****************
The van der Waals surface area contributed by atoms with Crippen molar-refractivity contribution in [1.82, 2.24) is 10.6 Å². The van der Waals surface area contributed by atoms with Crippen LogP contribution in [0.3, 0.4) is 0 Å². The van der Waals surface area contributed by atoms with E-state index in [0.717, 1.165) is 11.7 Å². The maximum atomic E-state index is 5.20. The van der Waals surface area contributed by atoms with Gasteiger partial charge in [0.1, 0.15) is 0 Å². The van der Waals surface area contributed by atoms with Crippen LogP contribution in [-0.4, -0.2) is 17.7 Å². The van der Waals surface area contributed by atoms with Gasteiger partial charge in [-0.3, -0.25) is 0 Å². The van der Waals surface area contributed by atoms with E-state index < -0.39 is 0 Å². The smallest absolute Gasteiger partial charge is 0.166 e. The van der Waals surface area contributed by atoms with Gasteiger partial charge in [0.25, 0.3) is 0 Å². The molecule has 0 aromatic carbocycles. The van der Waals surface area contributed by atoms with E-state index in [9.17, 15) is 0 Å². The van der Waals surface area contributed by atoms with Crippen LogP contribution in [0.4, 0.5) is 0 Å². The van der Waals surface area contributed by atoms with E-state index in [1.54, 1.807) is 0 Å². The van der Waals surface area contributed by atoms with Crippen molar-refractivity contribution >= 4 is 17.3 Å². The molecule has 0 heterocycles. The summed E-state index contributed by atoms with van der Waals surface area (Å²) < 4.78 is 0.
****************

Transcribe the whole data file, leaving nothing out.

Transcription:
The van der Waals surface area contributed by atoms with Crippen molar-refractivity contribution in [1.82, 2.24) is 10.6 Å². The van der Waals surface area contributed by atoms with Crippen LogP contribution in [0.3, 0.4) is 0 Å². The van der Waals surface area contributed by atoms with E-state index in [0.717, 1.165) is 11.7 Å². The maximum atomic E-state index is 5.20. The van der Waals surface area contributed by atoms with Gasteiger partial charge in [0.1, 0.15) is 0 Å². The van der Waals surface area contributed by atoms with Crippen LogP contribution in [-0.4, -0.2) is 17.7 Å². The van der Waals surface area contributed by atoms with Gasteiger partial charge in [-0.3, -0.25) is 0 Å². The van der Waals surface area contributed by atoms with E-state index < -0.39 is 0 Å². The smallest absolute Gasteiger partial charge is 0.166 e. The van der Waals surface area contributed by atoms with Gasteiger partial charge in [0.25, 0.3) is 0 Å². The molecule has 0 aromatic carbocycles. The van der Waals surface area contributed by atoms with E-state index in [9.17, 15) is 0 Å². The van der Waals surface area contributed by atoms with Crippen LogP contribution in [0.4, 0.5) is 0 Å². The van der Waals surface area contributed by atoms with E-state index in [1.54, 1.807) is 0 Å². The van der Waals surface area contributed by atoms with Crippen molar-refractivity contribution >= 4 is 17.3 Å². The molecule has 0 heterocycles. The summed E-state index contributed by atoms with van der Waals surface area (Å²) < 4.78 is 0.